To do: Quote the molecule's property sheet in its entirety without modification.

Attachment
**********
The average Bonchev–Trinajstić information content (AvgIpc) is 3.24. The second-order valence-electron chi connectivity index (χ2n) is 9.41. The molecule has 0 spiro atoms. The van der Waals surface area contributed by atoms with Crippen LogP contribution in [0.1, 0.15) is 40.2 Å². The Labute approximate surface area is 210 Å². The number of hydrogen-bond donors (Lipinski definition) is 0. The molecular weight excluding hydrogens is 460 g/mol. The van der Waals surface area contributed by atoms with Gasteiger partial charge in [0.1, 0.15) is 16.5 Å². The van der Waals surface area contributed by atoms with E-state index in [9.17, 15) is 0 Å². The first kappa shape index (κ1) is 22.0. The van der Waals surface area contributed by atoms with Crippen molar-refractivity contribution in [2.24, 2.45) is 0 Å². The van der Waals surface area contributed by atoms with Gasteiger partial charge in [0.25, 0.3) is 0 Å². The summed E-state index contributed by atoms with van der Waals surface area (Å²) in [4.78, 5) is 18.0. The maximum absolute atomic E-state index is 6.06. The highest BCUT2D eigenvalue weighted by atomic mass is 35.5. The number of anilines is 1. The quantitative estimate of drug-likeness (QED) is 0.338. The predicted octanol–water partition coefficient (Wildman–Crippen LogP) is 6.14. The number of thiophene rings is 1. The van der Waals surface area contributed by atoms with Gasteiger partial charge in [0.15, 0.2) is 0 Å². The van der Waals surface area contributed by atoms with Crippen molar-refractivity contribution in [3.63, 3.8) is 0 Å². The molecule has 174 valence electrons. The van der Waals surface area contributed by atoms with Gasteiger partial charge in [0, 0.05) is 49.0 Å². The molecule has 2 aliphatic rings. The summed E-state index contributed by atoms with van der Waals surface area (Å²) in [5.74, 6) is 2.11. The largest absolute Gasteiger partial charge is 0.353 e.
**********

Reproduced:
The average Bonchev–Trinajstić information content (AvgIpc) is 3.24. The second-order valence-electron chi connectivity index (χ2n) is 9.41. The molecule has 0 spiro atoms. The van der Waals surface area contributed by atoms with Crippen LogP contribution in [0.1, 0.15) is 40.2 Å². The Labute approximate surface area is 210 Å². The number of hydrogen-bond donors (Lipinski definition) is 0. The molecular weight excluding hydrogens is 460 g/mol. The van der Waals surface area contributed by atoms with Gasteiger partial charge in [0.1, 0.15) is 16.5 Å². The van der Waals surface area contributed by atoms with E-state index in [9.17, 15) is 0 Å². The first kappa shape index (κ1) is 22.0. The van der Waals surface area contributed by atoms with Crippen molar-refractivity contribution in [2.24, 2.45) is 0 Å². The van der Waals surface area contributed by atoms with Gasteiger partial charge in [0.25, 0.3) is 0 Å². The summed E-state index contributed by atoms with van der Waals surface area (Å²) in [4.78, 5) is 18.0. The maximum absolute atomic E-state index is 6.06. The highest BCUT2D eigenvalue weighted by atomic mass is 35.5. The number of anilines is 1. The quantitative estimate of drug-likeness (QED) is 0.338. The predicted octanol–water partition coefficient (Wildman–Crippen LogP) is 6.14. The number of thiophene rings is 1. The van der Waals surface area contributed by atoms with Gasteiger partial charge in [0.15, 0.2) is 0 Å². The van der Waals surface area contributed by atoms with Crippen molar-refractivity contribution in [3.63, 3.8) is 0 Å². The molecule has 174 valence electrons. The van der Waals surface area contributed by atoms with Gasteiger partial charge in [0, 0.05) is 49.0 Å². The molecule has 2 aliphatic rings. The summed E-state index contributed by atoms with van der Waals surface area (Å²) in [5.74, 6) is 2.11. The largest absolute Gasteiger partial charge is 0.353 e.